Transport independent services 34 provide connection services on multiple transport media and multiple connections. A/V services 36 provide sampling, digitization, compression/decompression of audio signals exchanged, as well as capture and playback services for video streams including interfacing with the proper CODEC to compress and decompress the video signals. Integrated data and video interfaces 32a and 32b provide abstraction of these transport and A/V services, enabling the serviced application to perform call management, data and/or file channel management, and A/V streams management. In one embodiment, integrated data interface 32a supports ITU's T120 protocol for data conferencing, whereas integrated video interface 32b supports ITU's H.320 protocol for video conferencing. These and other related services are known in the art, and therefore will not be described in further detail.
FIGS. 3a & 3b illustrate the external manifestation and internal representation of a bizcard. As shown in FIG. 3a, the external manifestation is a visual representation 38 of information commonly found on physical business cards in a format that resembles a physical business card. These information include name 39a, title 39b, company 39c, division 39d, address 39e, numbers 39f etc. Preferably, numbers 39f include all personal conferencing phone numbers/network addresses, in addition to conventional voice and facsimile phone numbers, and numbers 39f are scrollable, e.g. using up and down arrows 39h. Furthermore, the visual presentation 38 includes a picture 39g of the person named. Alternatively, a company logo may be included. As shown in FIG. 3b, internally, the information including the data necessary to render the picture 41g are maintained in data structures 40. Data structures 40 include data elements 41a-41g necessary to store the captured information. Data necessary to render the picture 41g may be stored in any number of graphics format well known in the art. The create/edit function of conference manager 26 for creating and editing user's bizcard 38, including its operational flow and end-user interfaces may be implemented in a variety of manners, including but not limited to the embodiment disclosed in the above identified co-pending patent application, which is hereby fully incorporated by reference.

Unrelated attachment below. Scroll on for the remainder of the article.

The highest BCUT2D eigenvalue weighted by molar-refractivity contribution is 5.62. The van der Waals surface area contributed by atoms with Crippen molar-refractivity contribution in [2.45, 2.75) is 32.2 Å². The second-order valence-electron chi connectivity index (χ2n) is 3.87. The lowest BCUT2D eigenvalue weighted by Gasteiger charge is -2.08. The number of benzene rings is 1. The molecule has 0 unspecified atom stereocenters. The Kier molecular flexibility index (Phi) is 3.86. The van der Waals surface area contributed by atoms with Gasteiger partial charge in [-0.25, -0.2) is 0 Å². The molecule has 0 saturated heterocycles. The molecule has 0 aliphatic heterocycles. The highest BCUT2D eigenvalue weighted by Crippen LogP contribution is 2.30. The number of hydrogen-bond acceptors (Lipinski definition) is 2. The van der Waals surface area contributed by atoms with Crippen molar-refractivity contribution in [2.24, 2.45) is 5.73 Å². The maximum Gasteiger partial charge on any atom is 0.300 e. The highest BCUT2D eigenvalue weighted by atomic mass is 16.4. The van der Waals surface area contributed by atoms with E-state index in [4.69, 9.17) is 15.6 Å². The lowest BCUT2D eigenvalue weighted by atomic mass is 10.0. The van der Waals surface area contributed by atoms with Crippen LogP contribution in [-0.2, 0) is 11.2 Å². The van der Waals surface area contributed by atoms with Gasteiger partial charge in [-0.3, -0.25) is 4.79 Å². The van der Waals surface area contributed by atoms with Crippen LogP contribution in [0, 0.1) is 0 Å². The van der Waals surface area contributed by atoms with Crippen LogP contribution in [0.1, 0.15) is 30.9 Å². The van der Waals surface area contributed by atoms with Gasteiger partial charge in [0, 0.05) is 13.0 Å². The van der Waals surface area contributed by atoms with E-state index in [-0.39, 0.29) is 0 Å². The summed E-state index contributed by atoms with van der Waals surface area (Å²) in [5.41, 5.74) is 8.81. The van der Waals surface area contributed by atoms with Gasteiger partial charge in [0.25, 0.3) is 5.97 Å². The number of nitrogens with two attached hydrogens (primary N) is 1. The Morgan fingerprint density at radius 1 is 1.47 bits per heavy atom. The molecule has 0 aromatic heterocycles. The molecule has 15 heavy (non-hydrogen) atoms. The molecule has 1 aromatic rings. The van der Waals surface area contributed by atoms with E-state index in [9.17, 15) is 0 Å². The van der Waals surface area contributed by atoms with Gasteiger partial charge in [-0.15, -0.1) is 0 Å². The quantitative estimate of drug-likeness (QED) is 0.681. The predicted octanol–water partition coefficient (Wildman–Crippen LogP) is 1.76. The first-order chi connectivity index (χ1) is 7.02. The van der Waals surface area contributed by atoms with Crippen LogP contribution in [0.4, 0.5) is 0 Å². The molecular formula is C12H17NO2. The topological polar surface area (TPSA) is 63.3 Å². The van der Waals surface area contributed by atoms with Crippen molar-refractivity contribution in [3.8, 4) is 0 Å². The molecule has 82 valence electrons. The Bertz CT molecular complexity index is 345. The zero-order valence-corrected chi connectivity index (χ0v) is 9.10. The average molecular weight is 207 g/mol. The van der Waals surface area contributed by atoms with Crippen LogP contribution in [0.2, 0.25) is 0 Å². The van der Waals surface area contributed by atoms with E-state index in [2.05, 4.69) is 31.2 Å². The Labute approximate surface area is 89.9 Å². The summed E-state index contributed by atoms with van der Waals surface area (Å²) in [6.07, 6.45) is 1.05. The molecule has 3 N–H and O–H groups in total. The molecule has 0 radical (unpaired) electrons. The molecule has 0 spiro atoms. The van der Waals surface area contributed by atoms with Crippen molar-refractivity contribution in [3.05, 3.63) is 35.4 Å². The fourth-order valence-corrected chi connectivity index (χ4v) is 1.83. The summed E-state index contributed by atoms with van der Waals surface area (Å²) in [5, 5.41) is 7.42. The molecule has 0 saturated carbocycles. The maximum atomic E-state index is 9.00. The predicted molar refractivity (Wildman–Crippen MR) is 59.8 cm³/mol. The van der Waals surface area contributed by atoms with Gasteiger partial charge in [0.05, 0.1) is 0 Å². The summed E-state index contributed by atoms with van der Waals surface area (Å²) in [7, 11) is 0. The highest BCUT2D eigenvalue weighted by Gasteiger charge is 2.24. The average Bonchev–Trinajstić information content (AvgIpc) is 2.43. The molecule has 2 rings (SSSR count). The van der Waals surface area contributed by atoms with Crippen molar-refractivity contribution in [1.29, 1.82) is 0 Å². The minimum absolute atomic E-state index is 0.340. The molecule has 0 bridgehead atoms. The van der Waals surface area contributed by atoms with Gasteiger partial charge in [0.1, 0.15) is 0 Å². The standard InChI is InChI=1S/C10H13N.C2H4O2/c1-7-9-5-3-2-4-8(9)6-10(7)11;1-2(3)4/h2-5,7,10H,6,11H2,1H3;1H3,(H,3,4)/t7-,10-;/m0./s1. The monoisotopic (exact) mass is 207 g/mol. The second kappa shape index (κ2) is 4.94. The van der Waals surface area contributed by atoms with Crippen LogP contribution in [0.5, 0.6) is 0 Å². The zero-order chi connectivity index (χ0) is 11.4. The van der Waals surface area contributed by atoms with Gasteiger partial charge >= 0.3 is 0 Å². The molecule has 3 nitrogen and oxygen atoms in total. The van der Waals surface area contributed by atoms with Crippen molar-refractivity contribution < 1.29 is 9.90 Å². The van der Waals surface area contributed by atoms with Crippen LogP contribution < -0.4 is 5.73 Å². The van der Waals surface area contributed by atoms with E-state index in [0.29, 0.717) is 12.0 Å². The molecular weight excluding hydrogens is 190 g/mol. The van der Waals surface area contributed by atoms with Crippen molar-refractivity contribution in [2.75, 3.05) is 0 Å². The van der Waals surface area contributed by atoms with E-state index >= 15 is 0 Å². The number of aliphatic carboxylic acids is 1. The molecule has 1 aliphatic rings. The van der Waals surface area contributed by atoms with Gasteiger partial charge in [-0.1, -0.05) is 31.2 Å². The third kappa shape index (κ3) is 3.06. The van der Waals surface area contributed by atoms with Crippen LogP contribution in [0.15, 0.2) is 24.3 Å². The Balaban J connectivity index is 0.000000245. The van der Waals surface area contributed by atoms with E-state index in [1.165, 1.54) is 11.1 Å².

FIGS. 4a-4b illustrate one embodiment of the user interfaces employed for rendering bizcards. In particular, FIG. 4a illustrates the display of one conference participant's bizcard (Salvador) 38f at another conference participant's conference session window (Elliott) 50, when the two participants first joined together in conference. FIG. 4b illustrates the display of a "new" conference participant's bizcard (Skarbo) 38g at one of the existing conference participant's conference session window (Elliott) 50, when the "new" conference participant is joining a conference in progress (between Elliott and Salvador). As described earlier, bizcards 38f and 38g may be displayed automatically upon receipt, or bizcards 38f and 38g may be displayed upon request, using exemplary command button "?" 54, depending on the conference participant's preference setting. Preferably, notwithstanding an automatic display preference setting, exemplary command button "?" 54 may also be used to re-display the bizcard 38f or 38g of one of the conference participants, whenever the user is interested in doing so during the conference. The request management and send/receive functions of conference manager 26 for exchanging, rendering and saving bizcards 38 in accordance to the two-phase approach of the present invention will be described in more detail below.